The Beatles

When Max asked us to write about our favorite song, I’m sure the other writers have the same dilemma as most fans would, how do I pick just one? As I am a bit flummoxed on a choice, I’m “taking the easy way out”. Instead of a single song, and being a cover song guy, I am seizing this opportunity to speak about songs recorded by The Beatles in those early years that were not original songs. In other words, songs they covered by other Artists.

Before I get to that, I had assumed that all the ‘original’ songs they recorded, were written/credited to John and Paul or George or Ringo. However, the very first song they recorded for their debut single was written by someone else. Mitch Murray, who became a much acclaimed songwriter/performer/producer wrote a great little song that George Martin thought was perfect for The Beatles first single. It was called “How Do You Do It” and they recorded it on September 4, 1962. The Beatles members never really liked the song and made several changes, much to the chagrin of Mitch Murray. After some debate, Martin agreed with the boys who thought that “Love Me Do”, recorded during the same session was a better pick. It really was the boys first choice for the ‘A’ side all along, perhaps leading to what some describe as a “lack luster” effort on the recording.

How different would the story be if they had picked that song? If you recognized the title you may know that “How Do You Do It” was next recorded by Gerry and The Pacemakers. Released in March of 1963 it became a smash #1 hit in the UK and reached #9 on the Hot 100 in the US. Calling the Pacemakers version, a ‘cover’ is more of technical debate as The Beatles recording was never put on an album and, in deference to Gerry and The Pacemakers or as Paul McCartney once said due to “peer pressure” that’s why they never released it as a single. It first appears on The Beatles Anthology 1 in 1995.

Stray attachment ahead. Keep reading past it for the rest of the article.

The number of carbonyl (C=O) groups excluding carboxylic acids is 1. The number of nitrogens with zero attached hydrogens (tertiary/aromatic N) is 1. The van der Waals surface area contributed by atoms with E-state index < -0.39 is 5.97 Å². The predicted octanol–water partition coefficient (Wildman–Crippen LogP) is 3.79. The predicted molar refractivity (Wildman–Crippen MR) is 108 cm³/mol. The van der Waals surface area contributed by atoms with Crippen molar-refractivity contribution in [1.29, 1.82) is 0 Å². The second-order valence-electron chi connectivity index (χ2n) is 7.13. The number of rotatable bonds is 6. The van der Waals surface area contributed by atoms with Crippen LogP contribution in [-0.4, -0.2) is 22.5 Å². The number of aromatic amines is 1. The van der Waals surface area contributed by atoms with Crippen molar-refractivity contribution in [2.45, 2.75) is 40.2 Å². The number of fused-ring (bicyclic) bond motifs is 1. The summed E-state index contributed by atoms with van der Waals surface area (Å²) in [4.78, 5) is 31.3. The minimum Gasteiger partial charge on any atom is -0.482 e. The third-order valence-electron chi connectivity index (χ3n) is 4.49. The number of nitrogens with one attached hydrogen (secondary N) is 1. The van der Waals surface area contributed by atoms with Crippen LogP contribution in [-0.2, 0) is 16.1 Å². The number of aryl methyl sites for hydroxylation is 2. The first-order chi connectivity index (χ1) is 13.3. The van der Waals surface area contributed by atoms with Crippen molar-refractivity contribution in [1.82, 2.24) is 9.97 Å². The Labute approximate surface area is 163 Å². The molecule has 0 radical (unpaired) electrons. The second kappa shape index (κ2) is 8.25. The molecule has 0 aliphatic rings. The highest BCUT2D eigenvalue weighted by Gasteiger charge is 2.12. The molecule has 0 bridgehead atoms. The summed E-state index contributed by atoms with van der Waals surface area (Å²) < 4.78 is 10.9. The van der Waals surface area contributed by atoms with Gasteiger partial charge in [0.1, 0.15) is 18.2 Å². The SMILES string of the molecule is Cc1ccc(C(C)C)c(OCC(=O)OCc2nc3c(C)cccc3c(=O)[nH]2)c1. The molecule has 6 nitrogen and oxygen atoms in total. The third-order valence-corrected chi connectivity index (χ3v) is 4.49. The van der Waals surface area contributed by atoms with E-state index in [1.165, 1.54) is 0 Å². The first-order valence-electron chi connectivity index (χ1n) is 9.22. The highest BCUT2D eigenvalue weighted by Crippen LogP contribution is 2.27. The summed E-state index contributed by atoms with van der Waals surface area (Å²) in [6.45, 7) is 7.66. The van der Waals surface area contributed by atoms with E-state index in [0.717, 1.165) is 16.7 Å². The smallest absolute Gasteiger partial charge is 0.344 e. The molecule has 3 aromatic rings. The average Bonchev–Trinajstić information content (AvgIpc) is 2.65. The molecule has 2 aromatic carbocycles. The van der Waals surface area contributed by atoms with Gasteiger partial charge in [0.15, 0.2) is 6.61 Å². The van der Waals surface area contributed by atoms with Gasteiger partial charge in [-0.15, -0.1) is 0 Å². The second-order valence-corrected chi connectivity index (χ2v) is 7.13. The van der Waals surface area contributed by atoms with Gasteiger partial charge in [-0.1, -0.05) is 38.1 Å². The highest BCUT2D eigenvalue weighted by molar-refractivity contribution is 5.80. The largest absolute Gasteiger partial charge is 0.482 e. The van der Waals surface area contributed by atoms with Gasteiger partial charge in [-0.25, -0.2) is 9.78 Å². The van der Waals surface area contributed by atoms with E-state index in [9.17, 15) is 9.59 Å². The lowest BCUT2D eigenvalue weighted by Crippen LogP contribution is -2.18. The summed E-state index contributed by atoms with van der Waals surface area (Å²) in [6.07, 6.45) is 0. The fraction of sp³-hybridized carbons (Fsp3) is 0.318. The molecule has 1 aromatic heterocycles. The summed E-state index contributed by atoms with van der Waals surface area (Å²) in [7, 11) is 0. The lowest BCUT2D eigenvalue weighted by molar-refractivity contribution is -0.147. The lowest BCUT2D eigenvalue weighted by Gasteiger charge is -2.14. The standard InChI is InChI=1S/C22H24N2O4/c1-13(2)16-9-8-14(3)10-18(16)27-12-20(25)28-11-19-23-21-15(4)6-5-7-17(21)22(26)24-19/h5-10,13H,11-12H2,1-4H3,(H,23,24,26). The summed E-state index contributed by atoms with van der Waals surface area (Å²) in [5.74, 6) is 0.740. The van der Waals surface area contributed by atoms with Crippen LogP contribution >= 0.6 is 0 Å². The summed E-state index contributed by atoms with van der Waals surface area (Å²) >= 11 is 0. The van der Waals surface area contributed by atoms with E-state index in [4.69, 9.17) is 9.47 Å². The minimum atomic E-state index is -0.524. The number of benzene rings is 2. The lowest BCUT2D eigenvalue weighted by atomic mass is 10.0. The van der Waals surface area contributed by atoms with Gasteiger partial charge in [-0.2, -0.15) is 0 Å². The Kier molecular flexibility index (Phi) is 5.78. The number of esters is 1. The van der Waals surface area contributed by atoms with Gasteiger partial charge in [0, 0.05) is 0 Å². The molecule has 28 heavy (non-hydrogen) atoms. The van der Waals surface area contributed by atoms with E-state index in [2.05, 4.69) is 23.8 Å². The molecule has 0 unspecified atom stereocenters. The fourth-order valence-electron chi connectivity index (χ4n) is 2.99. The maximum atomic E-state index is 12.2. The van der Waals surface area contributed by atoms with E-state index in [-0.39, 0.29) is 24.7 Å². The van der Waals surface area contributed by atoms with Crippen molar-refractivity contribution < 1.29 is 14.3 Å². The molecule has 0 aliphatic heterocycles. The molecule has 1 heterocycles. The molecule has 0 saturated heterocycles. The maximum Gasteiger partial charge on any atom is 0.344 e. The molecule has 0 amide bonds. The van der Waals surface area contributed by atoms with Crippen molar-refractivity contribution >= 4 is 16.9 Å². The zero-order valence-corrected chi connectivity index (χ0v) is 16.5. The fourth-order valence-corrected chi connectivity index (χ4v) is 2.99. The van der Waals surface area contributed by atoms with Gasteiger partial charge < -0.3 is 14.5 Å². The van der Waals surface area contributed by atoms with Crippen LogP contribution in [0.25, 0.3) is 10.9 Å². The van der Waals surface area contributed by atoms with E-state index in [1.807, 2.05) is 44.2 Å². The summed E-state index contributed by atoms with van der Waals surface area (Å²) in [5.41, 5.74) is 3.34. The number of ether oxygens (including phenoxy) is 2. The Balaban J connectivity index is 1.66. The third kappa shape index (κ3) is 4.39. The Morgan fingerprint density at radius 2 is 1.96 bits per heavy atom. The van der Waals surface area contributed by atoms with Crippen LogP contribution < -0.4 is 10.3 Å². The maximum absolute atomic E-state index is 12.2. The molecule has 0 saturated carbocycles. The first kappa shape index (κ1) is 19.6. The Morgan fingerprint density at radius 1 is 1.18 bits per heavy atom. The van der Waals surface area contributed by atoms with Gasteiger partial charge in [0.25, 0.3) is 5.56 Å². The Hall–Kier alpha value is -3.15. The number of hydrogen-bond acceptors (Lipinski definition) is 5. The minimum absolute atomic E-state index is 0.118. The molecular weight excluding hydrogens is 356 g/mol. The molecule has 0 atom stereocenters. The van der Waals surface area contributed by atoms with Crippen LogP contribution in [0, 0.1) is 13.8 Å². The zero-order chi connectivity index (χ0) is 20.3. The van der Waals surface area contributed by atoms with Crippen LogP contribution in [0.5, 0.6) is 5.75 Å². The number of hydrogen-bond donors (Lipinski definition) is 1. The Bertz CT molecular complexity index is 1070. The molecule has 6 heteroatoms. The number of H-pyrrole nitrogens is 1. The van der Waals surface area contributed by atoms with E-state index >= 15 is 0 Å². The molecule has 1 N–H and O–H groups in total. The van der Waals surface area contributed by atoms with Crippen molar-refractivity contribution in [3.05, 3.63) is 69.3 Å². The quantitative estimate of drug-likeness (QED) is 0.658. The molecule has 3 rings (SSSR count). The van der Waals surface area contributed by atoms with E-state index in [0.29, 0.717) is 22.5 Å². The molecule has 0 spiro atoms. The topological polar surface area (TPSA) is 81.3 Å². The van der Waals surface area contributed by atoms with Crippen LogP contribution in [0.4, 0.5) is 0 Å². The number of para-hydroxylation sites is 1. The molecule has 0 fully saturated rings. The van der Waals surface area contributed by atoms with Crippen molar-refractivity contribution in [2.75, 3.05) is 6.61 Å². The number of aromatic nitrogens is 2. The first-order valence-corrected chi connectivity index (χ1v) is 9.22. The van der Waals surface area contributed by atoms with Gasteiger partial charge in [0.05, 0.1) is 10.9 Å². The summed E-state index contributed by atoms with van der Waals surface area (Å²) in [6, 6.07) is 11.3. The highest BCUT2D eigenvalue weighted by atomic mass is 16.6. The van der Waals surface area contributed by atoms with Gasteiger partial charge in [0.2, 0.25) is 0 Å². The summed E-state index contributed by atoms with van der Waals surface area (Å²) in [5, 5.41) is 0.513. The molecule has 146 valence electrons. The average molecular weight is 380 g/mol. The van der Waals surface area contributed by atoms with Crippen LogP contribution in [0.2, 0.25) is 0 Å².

The next thing I looked at, again with a focus on the early days, what were the very first cover songs they released? Setting aside things done/credited as The Quarrymen or with Tony Sheridan etc., there are 25 songs that appeared on various albums. Of which some are stand alone singles. Some of these songs I thought (and maybe some of you did as well) were Beatles originals. I was too young to comprehend much when The Beatles first released songs in North America/Canada. I always was a big fan, and I began taking a keen interest in cover songs in my twenties. The best example would be thinking for the longest time that “Twist and Shout” from their first album was an original song. You likely saw that Max just posted about it recently.

We all know that some of the Albums released outside of the UK came out on different labels, dates, with different titles, and often the track listing had changed as well. Also, the 45’s/singles differed in the same way. So, for my point of reference, and the standard usage, for the most part I will use the UK releases. For that I turned to The Beatles Bible website and

Please, Please Me was released March 22, 1963. It turns out all the covers (6) on that album were recorded on the same day, February 11, 1963. In addition to “Twist and Shout” (1961) by The Top Notes (Russell/Medley), the cover songs were “Anna (Go to Him)” written and first performed by Arthur Alexander (1962), “Chains” written by Gerry Goffin and Carole King, first released by The Cookies (October 1962), but it was first recorded by The Everly Brothers on July 11, 1962, but not released until 1984. “Boys” was written by Luther Dixon and Wes Farrell and sung by The Shirelles (1960), also by The Shirelles (1961) was “Baby It’s You” written by Burt Bacharach, Luther Dixon, and Mack David (Hal’s brother if you’re keeping score). Then we have “A Taste of Honey” written by Ric Marlow and Bobby Scott for the play of the same name. The first stage performance was by Billy Dee Williams in 1960, his vocal recording was released in December of 1961. Bobby Scott released the instrumental in October of 1960.